Teens Find Acceptance - and Christ - at Rocketown
- Tuesday, May 25, 2004
Editor's Note: On May 26-27, Rocketown will be the focus of local and national attention as Jim Towey, the White House director of Faith-Based Initiatives visits Nashville. Click here to read more.
It’s Friday night in Nashville, and scattered throughout the sprawling Rocketown complex, pockets of teens have gathered with like-minded comrades. The artsy types gravitate toward Empyrean, the cozy first-floor coffee bar. There, they play games, check e-mail, kick back on overstuffed chairs with mocha lattes, and take in the acoustic strumming of an emerging local talent. The Empyrean Stage is quickly becoming a hot venue for aspiring songwriters in Nashville. Poetry readings and art shows round out Empryrean’s offerings.
A few feet away, young fashionistas check out the latest threads at Driven, Rocketown’s boutique. It’s more than just a place to find unique clothing – Driven helps kids to develop a sense of style that defies cultural pressure. Budding designers showcase and sell their wares, thereby gaining valuable insight into the world of business. In addition, Driven offers a T-shirt design class and modeling opportunities.
Around the corner, over a thousand teens are packed into the main music venue. Rocketown’s nightclub offers teenagers top-quality entertainment – hybrid dance music and/or live performances from local, regional and national acts – without the threat of alcohol and drugs. Level One is the dark, intimate, underground club where punk rock bands flail with abandon.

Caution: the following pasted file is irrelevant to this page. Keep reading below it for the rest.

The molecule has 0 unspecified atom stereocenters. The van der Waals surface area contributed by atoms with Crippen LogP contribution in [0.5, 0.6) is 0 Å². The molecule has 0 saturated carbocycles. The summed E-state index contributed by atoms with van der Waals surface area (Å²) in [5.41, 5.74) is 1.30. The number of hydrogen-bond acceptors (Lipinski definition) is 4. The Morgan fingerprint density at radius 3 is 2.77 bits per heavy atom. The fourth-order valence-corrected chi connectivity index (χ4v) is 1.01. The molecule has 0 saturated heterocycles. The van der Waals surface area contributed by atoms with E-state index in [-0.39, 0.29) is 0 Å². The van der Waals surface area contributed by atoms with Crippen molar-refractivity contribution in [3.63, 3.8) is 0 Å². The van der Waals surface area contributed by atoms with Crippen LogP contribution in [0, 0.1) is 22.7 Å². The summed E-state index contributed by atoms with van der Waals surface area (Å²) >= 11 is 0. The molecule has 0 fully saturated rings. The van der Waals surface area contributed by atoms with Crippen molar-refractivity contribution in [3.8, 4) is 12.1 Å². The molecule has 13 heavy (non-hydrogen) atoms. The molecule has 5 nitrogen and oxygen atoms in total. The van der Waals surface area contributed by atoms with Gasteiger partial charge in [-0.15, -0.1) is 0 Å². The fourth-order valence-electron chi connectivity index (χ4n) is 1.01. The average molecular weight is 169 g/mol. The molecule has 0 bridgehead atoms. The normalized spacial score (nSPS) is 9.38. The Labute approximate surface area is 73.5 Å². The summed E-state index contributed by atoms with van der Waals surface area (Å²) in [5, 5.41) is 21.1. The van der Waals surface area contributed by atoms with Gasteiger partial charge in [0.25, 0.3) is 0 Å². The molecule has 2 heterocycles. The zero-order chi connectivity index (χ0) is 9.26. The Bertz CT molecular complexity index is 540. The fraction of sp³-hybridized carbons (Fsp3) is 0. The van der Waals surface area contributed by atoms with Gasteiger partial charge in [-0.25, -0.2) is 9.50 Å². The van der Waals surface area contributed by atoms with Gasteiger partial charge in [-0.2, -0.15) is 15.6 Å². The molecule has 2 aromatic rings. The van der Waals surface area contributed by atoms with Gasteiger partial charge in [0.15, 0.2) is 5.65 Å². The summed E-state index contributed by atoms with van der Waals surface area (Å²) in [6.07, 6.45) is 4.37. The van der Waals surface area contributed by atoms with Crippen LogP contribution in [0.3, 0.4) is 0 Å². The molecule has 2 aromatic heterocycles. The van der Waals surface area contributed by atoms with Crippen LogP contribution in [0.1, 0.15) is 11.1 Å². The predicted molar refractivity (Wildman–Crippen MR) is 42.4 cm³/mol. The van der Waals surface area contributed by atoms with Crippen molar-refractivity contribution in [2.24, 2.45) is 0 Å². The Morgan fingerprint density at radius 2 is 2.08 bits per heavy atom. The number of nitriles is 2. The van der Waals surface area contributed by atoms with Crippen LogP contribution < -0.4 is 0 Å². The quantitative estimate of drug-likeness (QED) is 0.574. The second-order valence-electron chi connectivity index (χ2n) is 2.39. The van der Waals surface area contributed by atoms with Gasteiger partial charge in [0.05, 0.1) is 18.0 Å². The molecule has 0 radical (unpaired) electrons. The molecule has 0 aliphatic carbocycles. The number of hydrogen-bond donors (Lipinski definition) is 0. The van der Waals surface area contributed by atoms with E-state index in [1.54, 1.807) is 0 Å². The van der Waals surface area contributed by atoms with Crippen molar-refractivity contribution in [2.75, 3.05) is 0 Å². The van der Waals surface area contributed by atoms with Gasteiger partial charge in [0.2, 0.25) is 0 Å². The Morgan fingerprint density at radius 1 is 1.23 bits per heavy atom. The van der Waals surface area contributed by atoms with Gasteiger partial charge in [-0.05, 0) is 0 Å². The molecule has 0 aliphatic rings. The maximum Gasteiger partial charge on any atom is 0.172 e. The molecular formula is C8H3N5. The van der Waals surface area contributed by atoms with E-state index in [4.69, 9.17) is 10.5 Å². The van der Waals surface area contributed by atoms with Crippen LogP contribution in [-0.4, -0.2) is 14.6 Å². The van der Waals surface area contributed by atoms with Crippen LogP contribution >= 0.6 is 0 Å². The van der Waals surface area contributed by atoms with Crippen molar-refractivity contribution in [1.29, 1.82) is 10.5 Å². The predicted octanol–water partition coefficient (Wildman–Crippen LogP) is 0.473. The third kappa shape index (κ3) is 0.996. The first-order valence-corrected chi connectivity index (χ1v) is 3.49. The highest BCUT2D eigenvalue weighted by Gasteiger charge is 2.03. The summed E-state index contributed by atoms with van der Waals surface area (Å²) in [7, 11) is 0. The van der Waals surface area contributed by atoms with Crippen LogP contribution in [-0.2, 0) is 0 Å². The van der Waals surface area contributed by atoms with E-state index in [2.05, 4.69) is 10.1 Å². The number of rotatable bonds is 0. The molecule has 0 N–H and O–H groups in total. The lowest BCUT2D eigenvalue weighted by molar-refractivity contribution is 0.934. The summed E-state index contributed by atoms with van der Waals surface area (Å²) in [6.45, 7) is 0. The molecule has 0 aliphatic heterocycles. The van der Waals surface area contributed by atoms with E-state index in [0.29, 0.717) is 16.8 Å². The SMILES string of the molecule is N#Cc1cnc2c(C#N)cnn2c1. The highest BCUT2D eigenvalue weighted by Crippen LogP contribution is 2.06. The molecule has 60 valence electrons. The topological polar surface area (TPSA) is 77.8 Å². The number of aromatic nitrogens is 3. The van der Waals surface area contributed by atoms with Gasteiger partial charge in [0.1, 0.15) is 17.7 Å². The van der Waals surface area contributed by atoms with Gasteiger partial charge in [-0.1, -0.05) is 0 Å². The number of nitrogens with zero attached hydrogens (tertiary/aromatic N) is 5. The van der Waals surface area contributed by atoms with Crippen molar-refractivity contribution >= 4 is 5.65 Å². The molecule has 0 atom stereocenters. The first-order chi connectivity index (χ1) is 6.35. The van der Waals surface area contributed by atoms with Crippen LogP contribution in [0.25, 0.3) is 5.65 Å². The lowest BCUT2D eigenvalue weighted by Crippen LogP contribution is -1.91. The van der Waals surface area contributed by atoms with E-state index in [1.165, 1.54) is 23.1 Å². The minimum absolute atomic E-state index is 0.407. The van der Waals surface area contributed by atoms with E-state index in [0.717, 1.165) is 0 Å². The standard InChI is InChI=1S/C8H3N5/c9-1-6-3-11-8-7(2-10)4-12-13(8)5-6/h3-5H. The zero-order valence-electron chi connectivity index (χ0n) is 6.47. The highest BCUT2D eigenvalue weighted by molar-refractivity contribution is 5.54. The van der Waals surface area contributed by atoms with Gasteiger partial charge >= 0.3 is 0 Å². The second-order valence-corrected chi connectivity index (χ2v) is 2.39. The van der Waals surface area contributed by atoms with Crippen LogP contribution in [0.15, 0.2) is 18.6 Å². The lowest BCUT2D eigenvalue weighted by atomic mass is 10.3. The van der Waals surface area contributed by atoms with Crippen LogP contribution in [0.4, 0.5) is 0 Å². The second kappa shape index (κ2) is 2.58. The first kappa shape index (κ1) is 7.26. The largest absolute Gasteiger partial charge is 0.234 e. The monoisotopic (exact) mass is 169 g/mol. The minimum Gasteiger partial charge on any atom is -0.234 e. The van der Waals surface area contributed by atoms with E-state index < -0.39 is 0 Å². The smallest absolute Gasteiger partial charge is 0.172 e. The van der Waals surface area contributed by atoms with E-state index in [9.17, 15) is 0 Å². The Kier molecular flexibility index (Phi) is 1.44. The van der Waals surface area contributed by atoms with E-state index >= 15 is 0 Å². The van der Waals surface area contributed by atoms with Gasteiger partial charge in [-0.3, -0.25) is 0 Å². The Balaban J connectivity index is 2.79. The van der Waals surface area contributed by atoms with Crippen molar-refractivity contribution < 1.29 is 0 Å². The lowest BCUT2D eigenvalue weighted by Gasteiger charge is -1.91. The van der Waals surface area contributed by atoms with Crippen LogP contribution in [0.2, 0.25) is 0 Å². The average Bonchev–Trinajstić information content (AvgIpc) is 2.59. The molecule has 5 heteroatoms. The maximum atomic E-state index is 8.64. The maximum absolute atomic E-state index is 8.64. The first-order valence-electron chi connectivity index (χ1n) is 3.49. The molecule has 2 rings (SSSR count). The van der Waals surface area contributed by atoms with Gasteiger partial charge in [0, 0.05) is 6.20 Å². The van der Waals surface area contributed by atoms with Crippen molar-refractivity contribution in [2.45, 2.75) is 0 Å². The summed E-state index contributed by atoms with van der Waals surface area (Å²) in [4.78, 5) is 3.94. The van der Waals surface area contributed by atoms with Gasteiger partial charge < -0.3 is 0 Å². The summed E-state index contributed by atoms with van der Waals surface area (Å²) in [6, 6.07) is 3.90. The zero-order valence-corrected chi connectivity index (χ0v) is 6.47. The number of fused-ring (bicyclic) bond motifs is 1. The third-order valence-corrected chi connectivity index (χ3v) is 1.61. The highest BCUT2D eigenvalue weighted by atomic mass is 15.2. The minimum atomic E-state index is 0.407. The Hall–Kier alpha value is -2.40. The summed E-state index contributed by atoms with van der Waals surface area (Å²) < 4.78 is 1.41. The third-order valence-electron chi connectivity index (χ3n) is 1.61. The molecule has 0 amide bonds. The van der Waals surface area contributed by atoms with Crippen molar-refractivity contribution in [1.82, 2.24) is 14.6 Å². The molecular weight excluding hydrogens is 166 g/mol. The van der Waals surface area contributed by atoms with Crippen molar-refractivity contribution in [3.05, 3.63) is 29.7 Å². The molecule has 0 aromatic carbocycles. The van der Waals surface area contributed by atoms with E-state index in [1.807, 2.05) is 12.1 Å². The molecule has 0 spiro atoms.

In another part of the complex, skateboarders ride and jump to their hearts’ content at the Sixth Avenue Skate Park. The 11,000-square feet of terrain includes vertical walls, ledges, rails, ramps and a five-foot capsule bowl. It has become the premiere spot for skaters, in-liners and bikers in Middle Tennessee.
Yes, it’s an odd assortment of humanity. Skaters, models, heavy-metal heads, dancers and poets – somehow coexisting under one roof. They’ve each found their niche at Rocketown – a place to fit in and be accepted for their very uniqueness. And doesn’t every teenager crave acceptance?
A recent Youth Risk Behaviors Survey shows that one in four teens have considered or attempted suicide. On average, 3,650 youth choose to die each year. More than one third have been sexually active. One in four have used marijuana and one in five have engaged in heavy drinking. “Many of the problems facing today’s young people relate to feelings of being disconnected and rejected,” explains Rocketown’s Executive Director Roger Thompson.
Founded in 1995 by Christian recording artist Michael W. Smith, Rocketown exists to foster relationships between disenfranchised adolescents and Christian mentors, in order to meet their social, physical and spiritual needs. The original facility, located in Franklin, Tenn., closed in 1997. But after the shooting at Columbine High School in 1999, Smith renewed his efforts to find a suitable, permanent building. After several years of fund-raising and searching for a suitable property, the 40,000-square-foot entertainment and recreation center in the heart of downtown Nashville opened in early 2003.
With so much going on under one roof, and so many types of kids crossing paths, do sparks ever fly? According to Thompson, “These sub-cultures of youth are pretty distinct from one another and we’ve gone to great lengths to separate things out. That’s why the skate park is called Sixth Avenue, not Rocketown. The cafe is called Empyrean; it’s not Rocketown.”
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